Any lossless codec should be equivalent to the other in terms of quality. That's the whole point -- there is no loss so no change in quality.
If you want to use iTunes I think the best solution long term is to go with ALE. There's supposed to be some plugins to enable FLAC on iTunes but I haven't seen absolutely glowing reports.
[Xiph QuickTime Components (XiphQT)|http://xiph.org/quicktime/]
[How to play .flac files in iTunes for Mac|http://www.simplehelp.net/2007/09/20/how-to-play-flac-files-in-itunes/] - link broken
[http://arstechnica.com/apple/news/2008/08/use-fluke-to-add-flac-files-to-your-it unes-library.ars] - link to Fluke in article broken.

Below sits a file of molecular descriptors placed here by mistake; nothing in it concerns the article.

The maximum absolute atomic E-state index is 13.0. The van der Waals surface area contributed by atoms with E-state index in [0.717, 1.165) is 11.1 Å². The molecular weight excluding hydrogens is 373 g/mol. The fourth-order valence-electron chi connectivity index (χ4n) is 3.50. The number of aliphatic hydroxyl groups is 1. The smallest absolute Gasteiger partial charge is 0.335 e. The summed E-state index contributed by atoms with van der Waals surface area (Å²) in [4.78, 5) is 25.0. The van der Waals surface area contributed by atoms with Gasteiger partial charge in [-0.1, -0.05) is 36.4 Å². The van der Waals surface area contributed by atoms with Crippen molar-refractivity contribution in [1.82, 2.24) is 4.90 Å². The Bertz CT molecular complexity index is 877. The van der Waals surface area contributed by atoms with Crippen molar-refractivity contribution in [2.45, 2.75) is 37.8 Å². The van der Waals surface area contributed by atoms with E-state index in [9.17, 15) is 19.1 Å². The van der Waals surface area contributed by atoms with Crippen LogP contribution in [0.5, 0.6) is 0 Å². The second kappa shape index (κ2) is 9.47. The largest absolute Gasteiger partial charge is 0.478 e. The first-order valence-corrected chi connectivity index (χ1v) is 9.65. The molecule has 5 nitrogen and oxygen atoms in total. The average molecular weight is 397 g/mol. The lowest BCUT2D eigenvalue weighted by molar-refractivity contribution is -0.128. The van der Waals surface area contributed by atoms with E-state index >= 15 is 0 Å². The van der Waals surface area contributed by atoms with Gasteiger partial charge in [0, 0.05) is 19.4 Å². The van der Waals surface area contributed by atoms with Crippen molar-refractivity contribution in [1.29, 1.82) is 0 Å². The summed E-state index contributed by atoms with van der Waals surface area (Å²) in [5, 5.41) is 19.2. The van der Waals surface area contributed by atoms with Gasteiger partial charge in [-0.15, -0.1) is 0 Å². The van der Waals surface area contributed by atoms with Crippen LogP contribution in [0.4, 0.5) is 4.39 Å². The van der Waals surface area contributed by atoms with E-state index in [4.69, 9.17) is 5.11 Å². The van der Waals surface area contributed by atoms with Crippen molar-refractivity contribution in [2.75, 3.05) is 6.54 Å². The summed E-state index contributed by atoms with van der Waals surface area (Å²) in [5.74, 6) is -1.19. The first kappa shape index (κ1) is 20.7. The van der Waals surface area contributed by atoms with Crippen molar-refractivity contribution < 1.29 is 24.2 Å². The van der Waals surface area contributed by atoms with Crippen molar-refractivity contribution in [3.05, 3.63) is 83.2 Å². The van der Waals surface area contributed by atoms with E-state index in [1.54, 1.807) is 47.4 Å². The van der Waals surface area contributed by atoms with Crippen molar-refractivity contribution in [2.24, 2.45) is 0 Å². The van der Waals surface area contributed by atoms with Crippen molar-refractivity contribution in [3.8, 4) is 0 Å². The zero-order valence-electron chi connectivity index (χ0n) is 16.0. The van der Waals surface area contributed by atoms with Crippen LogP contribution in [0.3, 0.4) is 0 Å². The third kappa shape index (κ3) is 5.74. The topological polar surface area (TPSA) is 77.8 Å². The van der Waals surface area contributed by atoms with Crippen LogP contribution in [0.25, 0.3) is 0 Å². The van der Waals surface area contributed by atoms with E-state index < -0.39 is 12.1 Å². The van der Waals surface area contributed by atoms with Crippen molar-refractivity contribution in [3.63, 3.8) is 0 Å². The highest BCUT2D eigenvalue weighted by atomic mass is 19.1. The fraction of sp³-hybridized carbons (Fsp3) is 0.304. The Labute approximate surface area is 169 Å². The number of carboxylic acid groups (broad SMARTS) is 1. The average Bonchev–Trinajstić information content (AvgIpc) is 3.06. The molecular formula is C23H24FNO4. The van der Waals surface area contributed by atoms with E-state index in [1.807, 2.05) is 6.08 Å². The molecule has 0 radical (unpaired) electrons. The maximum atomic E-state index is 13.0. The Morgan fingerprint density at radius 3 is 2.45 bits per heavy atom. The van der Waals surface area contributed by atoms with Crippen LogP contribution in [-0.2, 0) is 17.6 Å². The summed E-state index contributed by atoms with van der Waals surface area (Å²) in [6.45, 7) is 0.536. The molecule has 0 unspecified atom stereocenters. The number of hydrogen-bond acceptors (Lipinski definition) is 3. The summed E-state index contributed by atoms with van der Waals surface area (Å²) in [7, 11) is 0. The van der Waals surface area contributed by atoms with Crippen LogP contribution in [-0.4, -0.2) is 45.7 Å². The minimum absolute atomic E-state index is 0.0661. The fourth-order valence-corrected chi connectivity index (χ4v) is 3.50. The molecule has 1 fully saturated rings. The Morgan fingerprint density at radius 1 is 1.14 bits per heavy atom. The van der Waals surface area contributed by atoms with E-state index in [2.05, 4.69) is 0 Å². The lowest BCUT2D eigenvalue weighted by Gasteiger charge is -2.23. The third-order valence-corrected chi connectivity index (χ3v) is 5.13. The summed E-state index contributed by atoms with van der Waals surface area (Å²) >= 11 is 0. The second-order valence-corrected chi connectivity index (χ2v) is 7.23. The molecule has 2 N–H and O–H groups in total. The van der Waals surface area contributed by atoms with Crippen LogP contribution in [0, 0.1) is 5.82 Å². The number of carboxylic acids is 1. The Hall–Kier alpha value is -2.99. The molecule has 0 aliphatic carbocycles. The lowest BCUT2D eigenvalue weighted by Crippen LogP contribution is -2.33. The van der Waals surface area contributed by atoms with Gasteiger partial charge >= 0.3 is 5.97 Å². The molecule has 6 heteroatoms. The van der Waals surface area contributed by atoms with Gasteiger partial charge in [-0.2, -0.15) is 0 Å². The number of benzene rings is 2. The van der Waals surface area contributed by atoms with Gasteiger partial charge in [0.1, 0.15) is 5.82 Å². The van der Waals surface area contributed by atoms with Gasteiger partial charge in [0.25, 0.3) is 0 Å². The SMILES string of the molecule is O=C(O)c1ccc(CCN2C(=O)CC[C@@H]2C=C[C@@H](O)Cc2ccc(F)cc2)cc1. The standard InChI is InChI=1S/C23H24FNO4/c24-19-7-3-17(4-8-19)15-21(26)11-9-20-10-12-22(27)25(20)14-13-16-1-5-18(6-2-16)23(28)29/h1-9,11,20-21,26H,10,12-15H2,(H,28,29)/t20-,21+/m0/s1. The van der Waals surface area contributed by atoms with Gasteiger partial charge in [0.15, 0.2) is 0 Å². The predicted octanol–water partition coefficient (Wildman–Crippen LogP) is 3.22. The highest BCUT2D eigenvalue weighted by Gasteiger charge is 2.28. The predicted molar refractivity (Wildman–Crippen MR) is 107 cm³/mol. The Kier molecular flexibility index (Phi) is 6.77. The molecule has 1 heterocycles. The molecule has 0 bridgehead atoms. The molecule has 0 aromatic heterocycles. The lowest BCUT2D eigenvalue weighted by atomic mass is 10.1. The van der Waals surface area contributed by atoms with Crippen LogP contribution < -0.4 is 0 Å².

Play .wma, Ogg, and FLAC files in iTunes. - [http://www.macworld.com/article/142096/2009/08/play_wmaoggflac_itunes.html]
The links above for Fluke are broken but you can still find it at: http://mac.softpedia.com/get/Multimedia/Fluke.shtml
Thanks for your quick and helpful reply :-)
So, really, converting from FLAC to ALE I lose nothing? NO-THING??
In that case, I should do that and use iTunes, shouldn't I?
Unless iTunes plays at a lower quality than the dedicated players? Does it?
And if I want to batch convert .flac to .ale (I'd rather do that than have plug-ins: once converted, they stay converted)?
I've been using Switch, which only supports m4a.